A statewide look at Florida’s top restaurant violations for 2017-18
According to the latest inspections report, several food vendors at LECOM Park in Bradenton were cited by an inspector for improper food handling.
Other Manatee County restaurants were cited for issues including dirty equipment and failing to protect food from contamination.
LECOM Park (Mobile vendor at third base), 1611 Ninth St. W., Bradenton
- Bratwurst sausage was hot held at less than 135 degrees for about an hour, according to an inspector. An inspector instructed an employee to reheat the meat.
- A cutting board had cut marks and was no longer cleanable.
LECOM Park (Left field commissary), 1611 Ninth St. W., Bradenton
- An employee drink was stored on a handwash sink. Corrective action was taken.
- There was an encrusted material on a can opener blade. Corrective action was taken.
- Knives were stored in a dirty block in the kitchen. Corrective action was taken.
- Queso was observed thawing at room temperature. An employee moved it to refrigeration.
- Cups were stored in one handwash sink and a soap dispenser was stored in another. Corrective action was taken.
LECOM Park, 1611 Ninth St. W., Bradenton
- A dishmachine was not working properly, according to an inspector. A repair person was called to inspect the machine.
- An employee drink was stored near a slicer in the warewashing area. Corrective action was taken.
- No handwashing signs were provided at four sinks used by food employees. An employee made signs for all four sinks.
- Butter and American cheese were cold held at temperatures greater than 41 degrees.
- The drain line from a water ionizer was draining into a handwash sink.
- There was no proof of required training for an employee hired more than 60 days prior.
- The establishment was offering raw or undercooked animal foods without a written consumer advisory. A consumer advisory was printed.
McDonald’s, 6103 U.S. Highway 301, Ellenton
- The ice chute on a self-service drink machine was soiled with a build-up of mold-like substance/slime.
- A wet wiping cloth at the front counter was not stored in sanitizing solution between uses. Corrective action was taken.
- Potentially hazardous foods that were supposed to be held using time as a public health control had no time stamp. Grilled chicken, crispy chicken, shredded mozzarella, cheddar cheese and cooked onions were discarded.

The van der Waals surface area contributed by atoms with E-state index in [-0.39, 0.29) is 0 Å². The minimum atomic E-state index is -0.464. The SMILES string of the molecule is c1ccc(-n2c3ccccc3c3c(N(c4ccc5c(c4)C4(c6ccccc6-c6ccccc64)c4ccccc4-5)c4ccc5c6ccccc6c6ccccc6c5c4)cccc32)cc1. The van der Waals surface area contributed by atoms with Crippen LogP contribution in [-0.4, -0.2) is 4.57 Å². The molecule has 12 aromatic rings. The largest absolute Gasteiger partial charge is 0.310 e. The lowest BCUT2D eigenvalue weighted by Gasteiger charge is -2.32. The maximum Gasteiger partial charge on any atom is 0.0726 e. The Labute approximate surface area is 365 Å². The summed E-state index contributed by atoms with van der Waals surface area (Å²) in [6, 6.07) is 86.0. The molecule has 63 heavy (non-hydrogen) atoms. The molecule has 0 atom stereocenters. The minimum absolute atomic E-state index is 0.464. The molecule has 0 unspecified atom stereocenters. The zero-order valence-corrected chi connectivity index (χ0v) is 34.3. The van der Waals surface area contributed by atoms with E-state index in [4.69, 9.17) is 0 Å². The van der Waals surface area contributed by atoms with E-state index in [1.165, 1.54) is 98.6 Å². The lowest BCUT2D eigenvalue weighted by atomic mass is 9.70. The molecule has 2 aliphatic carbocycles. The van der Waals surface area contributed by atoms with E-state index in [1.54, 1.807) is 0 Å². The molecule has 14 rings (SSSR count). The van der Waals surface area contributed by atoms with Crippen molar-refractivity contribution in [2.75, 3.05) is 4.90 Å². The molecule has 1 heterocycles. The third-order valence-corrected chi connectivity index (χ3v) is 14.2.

- A handwash sink was not accessible for employee use due to items stored inside. Corrective action was taken.
- There was no proof of required training for an employee hired more than 60 days ago.
Skyline Chili, 4112 Lakewood Ranch Blvd., Lakewood Ranch
- Floor drains/drain covers were heavily soiled.
- Single service articles were not stored protected from contamination. Corrective action was taken.
- An inspector observed an employee handle soiled dishes or utensils and then handle clean dishes or utensils without first washing hands.
- Shredded cheddar cheese and hot dogs were cold held at temperatures greater than 41 degrees.
- Hot water at handwash sinks in both restrooms did not reach 100 degrees.
- There was no test kit at hand to measure the strength of sanitizer in use at a three-compartment sink/warewashing machine.
Ruby Tuesday, 5802 20th Court E., Ellenton
- An inspector observed multiple dishwashers handle soiled dishes or utensils and then handle clean dishes or utensils without first washing hands.
- Ham and peas, shredded Swiss cheese and broccoli salad were cold held at temperatures greater than 41 degrees.
- An inspector observed a manager labeling food items on the cook line without a hair restraint.
- Fan covers in a walk-in cooler and walk-in freezer had an accumulation of dust or debris.
- The floors of a walk-in-cooler and a walk-in freezer were soiled.
- Beef patties and raw chicken were observed thawing at room temperature.
- There was no proof of required training for three employees hired more than 60 days prior.
- There was no soap provided at a handwash sink at the wait station.
Tortilleria La Rancherita, 3010 14th St. W., Bradenton
- Employee drinks were stored on a table where tortillas were being prepped. Corrective action was taken.
- A ceiling tile was missing at the entrance to the kitchen.
- An inspector observed a dirty and wet towel at a reach-in cooler near the entrance to the store and a metal pan with grease on the floor in the back kitchen.
- Refried beans, cooked chicken, cooked rice and cooked pork stored in a steam table were hot held at less than 135 degrees.
- Lettuce, shredded cheese, blocks of queso, sour cream, cooked beef, cooked pork and lard (saved from cooking for use in tamales) were cold held at temperatures greater than 41 degrees. A stop sale was issued for all of the foods but the lard.
- Tamales were stored under raw beef in a freezer. Corrective action was taken.
Editor’s Note: According to the Florida Department of Business & Professional Regulation, these reports are a “snapshot” of the conditions present at the time of the inspection and are public record. The agency is required to inspect every licensed restaurant at least once per year, but new and “high-risk” establishments tend to be inspected more frequently.
When an emergency shutdown order is given by an inspector, it must first be reviewed and approved by agency supervisors. In order for a business to reopen, an inspector will continue visiting the establishment daily until compliance is met. Some citations may include a financial penalty. Inspectors may also respond to complaints, which can be filed here.